The pretemporal approach to anterolateral midbrain cavernous malformations

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Operating on the anterolateral midbrain is challenging due to limited surgical freedom provided by classic approaches and restraints imposed by the basilar artery apex and branches, their perforators, and the oculomotor nerve (Abla et al., 2011; Bricolo and Turazzi, 1995; Cavalcanti et al., 2016).

This video demonstrates the benefits provided by the pretemporal approach for resection of an anterolateral mesencephalic cavernous malformation (Chaddad-Neto et al., 2014; de Oliveira et al., 1995). Four steps are well demonstrated in the video: 1) section of temporal pole veins to the sphenoparietal sinus; 2) division of arachnoid attaching the oculomotor nerve to the tentorial edge and uncus; 3) releasing the arachnoid between the anterior choroidal artery and uncus; and 4) following the oculomotor nerve to its origin.

The video can be found here: https://youtu.be/7ZuK-ewNo6w.

Operating on the anterolateral midbrain is challenging due to limited surgical freedom provided by classic approaches and restraints imposed by the basilar artery apex and branches, their perforators, and the oculomotor nerve (Abla et al., 2011; Bricolo and Turazzi, 1995; Cavalcanti et al., 2016).

This video demonstrates the benefits provided by the pretemporal approach for resection of an anterolateral mesencephalic cavernous malformation (Chaddad-Neto et al., 2014; de Oliveira et al., 1995). Four steps are well demonstrated in the video: 1) section of temporal pole veins to the sphenoparietal sinus; 2) division of arachnoid attaching the oculomotor nerve to the tentorial edge and uncus; 3) releasing the arachnoid between the anterior choroidal artery and uncus; and 4) following the oculomotor nerve to its origin.

The video can be found here: https://youtu.be/7ZuK-ewNo6w.

Transcript

This is the history of a 52-year-old female with two acute episodes of right-side weakness, one in 2012 and one in 2014, and numbness in right arm and leg, as well as in the left hemiface and unsteadiness. The physical exam was significant for a motor strength of 4– in both right upper and right lower extremities, tremor and dysmetria on the left, and ataxia.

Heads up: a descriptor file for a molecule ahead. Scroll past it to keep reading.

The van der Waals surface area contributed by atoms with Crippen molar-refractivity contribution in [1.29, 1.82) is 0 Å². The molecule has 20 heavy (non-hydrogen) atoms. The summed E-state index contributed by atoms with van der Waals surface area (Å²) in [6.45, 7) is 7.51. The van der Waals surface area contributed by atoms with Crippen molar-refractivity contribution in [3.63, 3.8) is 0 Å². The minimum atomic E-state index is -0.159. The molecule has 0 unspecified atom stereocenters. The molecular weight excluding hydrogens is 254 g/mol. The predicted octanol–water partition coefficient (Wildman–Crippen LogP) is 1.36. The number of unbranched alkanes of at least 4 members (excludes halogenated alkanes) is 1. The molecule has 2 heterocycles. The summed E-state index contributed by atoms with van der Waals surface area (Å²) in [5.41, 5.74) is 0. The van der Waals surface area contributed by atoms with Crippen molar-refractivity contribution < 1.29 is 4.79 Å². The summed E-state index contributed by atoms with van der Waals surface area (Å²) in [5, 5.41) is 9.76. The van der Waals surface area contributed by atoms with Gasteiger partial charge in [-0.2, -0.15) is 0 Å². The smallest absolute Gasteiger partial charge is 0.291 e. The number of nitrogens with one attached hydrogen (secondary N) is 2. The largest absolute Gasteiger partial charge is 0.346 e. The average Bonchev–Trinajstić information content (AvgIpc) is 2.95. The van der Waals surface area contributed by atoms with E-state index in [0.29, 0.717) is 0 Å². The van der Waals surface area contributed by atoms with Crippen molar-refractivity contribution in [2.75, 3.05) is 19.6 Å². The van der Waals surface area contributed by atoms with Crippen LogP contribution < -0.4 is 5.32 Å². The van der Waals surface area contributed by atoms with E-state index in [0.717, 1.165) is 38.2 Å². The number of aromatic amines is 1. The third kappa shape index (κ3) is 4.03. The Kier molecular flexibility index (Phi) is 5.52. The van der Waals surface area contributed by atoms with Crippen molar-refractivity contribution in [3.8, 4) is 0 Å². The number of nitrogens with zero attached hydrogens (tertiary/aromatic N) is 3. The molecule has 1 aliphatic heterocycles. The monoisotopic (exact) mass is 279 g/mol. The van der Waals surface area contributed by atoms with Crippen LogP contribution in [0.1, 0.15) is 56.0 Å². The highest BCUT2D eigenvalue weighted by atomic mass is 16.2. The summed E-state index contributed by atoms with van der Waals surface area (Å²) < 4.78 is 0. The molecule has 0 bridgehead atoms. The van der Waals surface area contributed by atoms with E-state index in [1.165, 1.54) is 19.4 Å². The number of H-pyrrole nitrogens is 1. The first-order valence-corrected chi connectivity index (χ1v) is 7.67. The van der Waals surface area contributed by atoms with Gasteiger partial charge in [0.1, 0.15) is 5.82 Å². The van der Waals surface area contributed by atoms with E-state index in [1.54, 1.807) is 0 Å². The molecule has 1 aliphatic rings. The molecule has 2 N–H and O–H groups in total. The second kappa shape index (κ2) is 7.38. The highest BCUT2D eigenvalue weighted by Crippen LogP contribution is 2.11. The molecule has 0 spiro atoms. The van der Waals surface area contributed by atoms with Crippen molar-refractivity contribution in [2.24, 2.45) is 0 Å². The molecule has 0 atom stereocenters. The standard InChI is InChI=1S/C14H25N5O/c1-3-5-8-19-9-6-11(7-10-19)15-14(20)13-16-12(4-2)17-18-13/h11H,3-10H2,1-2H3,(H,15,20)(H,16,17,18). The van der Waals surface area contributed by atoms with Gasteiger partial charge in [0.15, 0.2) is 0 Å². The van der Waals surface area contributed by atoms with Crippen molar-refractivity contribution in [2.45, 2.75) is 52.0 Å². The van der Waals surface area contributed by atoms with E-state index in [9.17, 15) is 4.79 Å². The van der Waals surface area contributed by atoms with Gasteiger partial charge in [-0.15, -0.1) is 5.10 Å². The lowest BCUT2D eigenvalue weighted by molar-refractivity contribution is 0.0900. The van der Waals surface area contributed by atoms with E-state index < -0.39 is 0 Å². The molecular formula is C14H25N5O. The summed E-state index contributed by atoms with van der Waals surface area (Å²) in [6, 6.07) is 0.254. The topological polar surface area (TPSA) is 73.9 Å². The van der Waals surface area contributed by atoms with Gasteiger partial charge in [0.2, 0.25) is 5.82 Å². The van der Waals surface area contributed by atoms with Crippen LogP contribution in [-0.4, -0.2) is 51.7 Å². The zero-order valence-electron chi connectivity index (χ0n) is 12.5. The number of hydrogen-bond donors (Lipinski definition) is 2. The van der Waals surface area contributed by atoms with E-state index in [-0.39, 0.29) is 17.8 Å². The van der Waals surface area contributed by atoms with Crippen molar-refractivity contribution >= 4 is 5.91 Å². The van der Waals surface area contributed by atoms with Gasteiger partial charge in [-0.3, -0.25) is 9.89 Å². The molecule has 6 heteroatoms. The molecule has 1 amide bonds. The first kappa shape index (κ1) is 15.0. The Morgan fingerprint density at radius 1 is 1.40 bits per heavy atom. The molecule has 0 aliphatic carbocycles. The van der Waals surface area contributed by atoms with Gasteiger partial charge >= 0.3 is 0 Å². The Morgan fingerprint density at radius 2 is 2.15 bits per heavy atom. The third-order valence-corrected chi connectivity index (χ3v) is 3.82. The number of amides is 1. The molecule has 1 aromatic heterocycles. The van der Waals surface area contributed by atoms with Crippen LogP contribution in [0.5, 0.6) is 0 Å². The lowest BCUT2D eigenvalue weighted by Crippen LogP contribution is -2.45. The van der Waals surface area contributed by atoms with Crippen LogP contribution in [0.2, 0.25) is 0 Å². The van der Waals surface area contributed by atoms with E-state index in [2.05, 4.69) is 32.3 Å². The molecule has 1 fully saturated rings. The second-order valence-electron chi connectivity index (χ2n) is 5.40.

Preoperative MRI (0:53) show a large cavernous malformation in the left anterolateral midbrain, occupying both cerebral peduncle and tegmentum. The lesion abuts the pial plane of both the ambiens and crural cisterns. It is a Zabramski type II lesion, with the classic popcorn sign and the low-signal ring of blooming in T2 sequences.

Landmarks in a cadaver model (1:19). A frontotemporal incision is carried out beginning in the superior edge of the zygomatic arch, curving anteriorly, close to the midpupillary line, ending just behind the hairline. An interfascial dissection is completed (1:33) in order to avoid damage to the frontal branch of the facial nerve. A basal fronto-temporo-sphenoidal craniotomy is completed (1:42), with the keyhole just behind the frontozygomatic suture.

The hatched area in green (1:48) demonstrates the area of exposure of this approach on the anterolateral midbrain and pontomesencephalic junction. Tracking down the oculomotor nerve to its origin takes us to the pontomesencephalic junction, just between the proximal segments of the SCA (superior cerebellar artery) and PCA (posterior cerebral artery). The pretemporal approach provides robust exposure of the crural and anterior ambiens cisterns.

The patient is placed supine on the operative table (2:14), the head of the bed is raised to 30°, and a small cushion is placed under the ipsilateral shoulder. The head is then extended, rotated 30° to the contralateral side, and minimal lateral flexion is applied. A frontotemporal incision is carried out (2:33), starting at the superior edge of the zygomatic arch, curving posteriorly and then anteriorly towards the midpupillary line. An interfascial dissection is carried out, the temporal muscle is incised, retracted inferiorly, and a temporal muscle cuff is left along the superior temporal line. A fronto-temporo-sphenoidal craniotomy (2:55) is carried out as previously mentioned. The dura is opened in a C-shaped fashion.

The dissection is started (3:03) by opening the Sylvian fissure. Then the carotid and chiasmatic cisterns are opened. And then the dissection continues laterally to the internal carotid artery, opening the carotid-oculomotor triangle. All the arachnoid (3:32) between the temporal lobe and the tentorial edge is divided. Bridging veins between the temporal pole (3:40) and the sphenoparietal sinus are coagulated and divided. Extending the opening of the chiasmatic cistern provides a better exposure of the opticocarotid triangle and the Liliequist membrane. The cistern of the lamina terminalis is also opened. The arachnoid binding the third nerve to the uncus (4:30) is wide opened, allowing better mobility of the temporal lobe. Tracking down the track of the third nerve takes us to the ventral pontomesencephalic junction, just between the course of the proximal segments of the posterior cerebral artery and the superior cerebellar artery. It is really important to wide open the crural cistern (5:24), by releasing the arachnoid membrane between the anterior choroidal artery and the uncus.